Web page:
Property tax assessment is usually based on the property’s market value, which reflects the property’s development potential. If a conservation easement reduces the development potential of the property, it may reduce the level of assessment and the amount of the owner’s property taxes.The actual amount of reduction, if any, depends on many factors. State law and the personal attitudes of local officials and assessors may influence or determine the decision to award property tax relief to easement grantors.

Since January 1, 2012 the Georgia conservation tax credit has become transferable. This means that landowners who donate Conservation Easements (CEs), but cannot personally use the state income tax credit, can sell their credit to other Georgia resident taxpayers who want to reduce their state income tax liability. In this mutually beneficial arrangement, landowners receive cash and credit buyers are able to reduce their income tax burden. At the same time, Georgia’s working farms, open spaces, wildlife habitat, water quality, scenic vistas and natural heritage are protected. There are professionals who specifically deal with state conservation tax credit exchanges. Landowners who are entering into conservation easements or who have existing credits may engage them to help them with the sale of their Georgia tax credits. Landowners may wish to consult these professionals and their own tax advisers to determine their eligibility to sell credits. Landowners may also wish to refer to the Georgia Land Conservation Program website for more information:

Any owner of property with conservation resources may grant an easement. If the property belongs to more than one person, all owners must consent to granting an easement. If the property is mortgaged, the owner must obtain from the lender an agreement from the lender to subordinate its interests to those of the easement holder so that the easement cannot be extinguished in the even of foreclosure.

An easement restricts development to the degree that is necessary to protect the significant values of that particular property. Sometimes this totally prohibits construction, sometimes it does not. If the goal is to preserve a pristine natural area, for example, an easement may prohibit all construction, as well as activities that would alter the land’s present natural condition. If the goal is to protect farm or ranch land, however, an easement may restrict subdivision and development while allowing for structures and activities necessary for and compatible with the agricultural operation. Even the most restrictive easements typically permit landowners to continue traditional uses of the land.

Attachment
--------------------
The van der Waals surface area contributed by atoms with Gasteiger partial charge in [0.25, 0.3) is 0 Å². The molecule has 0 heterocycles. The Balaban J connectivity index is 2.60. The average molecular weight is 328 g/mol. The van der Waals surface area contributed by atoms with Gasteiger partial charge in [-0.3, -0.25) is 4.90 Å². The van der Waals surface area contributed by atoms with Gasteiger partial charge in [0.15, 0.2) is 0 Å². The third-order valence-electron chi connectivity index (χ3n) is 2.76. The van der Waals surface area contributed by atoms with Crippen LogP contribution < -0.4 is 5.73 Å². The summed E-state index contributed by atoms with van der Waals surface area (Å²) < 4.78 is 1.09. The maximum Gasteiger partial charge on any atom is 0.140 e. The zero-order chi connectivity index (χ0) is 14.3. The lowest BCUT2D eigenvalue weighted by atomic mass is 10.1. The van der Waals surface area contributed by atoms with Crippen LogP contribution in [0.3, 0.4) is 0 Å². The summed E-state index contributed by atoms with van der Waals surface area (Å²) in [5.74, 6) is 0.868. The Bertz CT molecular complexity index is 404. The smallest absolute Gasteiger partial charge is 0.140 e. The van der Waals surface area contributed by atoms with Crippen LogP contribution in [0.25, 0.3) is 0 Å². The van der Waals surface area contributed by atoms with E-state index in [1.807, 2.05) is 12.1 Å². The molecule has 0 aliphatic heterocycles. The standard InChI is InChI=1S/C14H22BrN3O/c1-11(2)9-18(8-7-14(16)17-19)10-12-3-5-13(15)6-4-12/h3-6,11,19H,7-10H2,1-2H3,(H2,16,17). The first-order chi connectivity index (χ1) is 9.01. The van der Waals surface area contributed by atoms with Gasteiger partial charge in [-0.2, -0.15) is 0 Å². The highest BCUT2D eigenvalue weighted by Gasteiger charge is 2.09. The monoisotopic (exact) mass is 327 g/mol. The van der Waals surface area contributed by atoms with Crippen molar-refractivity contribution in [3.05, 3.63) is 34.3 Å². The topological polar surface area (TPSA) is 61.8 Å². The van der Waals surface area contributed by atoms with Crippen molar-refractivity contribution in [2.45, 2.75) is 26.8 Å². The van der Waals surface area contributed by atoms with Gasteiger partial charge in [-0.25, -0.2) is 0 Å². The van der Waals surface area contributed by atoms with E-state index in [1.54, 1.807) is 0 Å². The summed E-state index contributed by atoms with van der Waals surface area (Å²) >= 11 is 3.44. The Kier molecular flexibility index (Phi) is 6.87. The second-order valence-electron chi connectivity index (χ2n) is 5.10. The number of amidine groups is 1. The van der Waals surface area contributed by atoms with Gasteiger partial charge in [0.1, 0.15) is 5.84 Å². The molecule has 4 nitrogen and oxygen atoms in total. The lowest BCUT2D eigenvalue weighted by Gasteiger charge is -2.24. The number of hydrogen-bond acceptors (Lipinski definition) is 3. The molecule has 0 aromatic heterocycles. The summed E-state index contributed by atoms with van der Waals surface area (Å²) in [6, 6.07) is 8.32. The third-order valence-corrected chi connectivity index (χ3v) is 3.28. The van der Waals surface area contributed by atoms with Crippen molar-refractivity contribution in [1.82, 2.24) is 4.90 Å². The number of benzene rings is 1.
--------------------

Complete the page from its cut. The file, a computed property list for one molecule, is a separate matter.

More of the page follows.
An easement is written so that it lasts forever. Only gifts of perpetual easements can qualify a donor for income tax benefits. Like most conservation organizations, the Athens Land Trust will only accept perpetual easements. An easement runs with the land-that is the original owner and all subsequent owners are bound by the restrictions of the easement. The easement is recorded at the county or town records office so that all future owners and lenders will learn about the restrictions when they obtain title records.

As the grantee organization, the Athens Land Trust is responsible for enforcing the restrictions that the easement document spells out. To do this, ALT monitors the property on a annual basis. ALT representatives visit the restricted property, usually accompanied by the owner. They determine whether the property remains in the condition prescribed by the easement and documented at the time of the grant. ALT maintains written records of the monitoring visits. These visits also keep ALT and the property owner in touch. If a monitoring visit reveals that the easement has been violated, ALT has the legal rights to require the owner to correct the violation and to restore the property to its condition prior to the violation.

Landowners who grant conservation easements make their own choice about whether to open the property to the public. Some owners convey certain public rights such as allowing hiking or fishing in specific locations or permitting guided tours once a month or once a year. Others do not. However, some types of easements require public access to qualify for income tax deduction. If the easement is given for recreation or educational purposes, public access is required. For scenic easements, much of the property must be visible to the public, but physical access is not required. Access generally is not required for easements that protect wildlife or plant habitats or agricultural lands.For historic preservation easements, either visual or physical access is required, depending on the nature of the building or property to be preserved.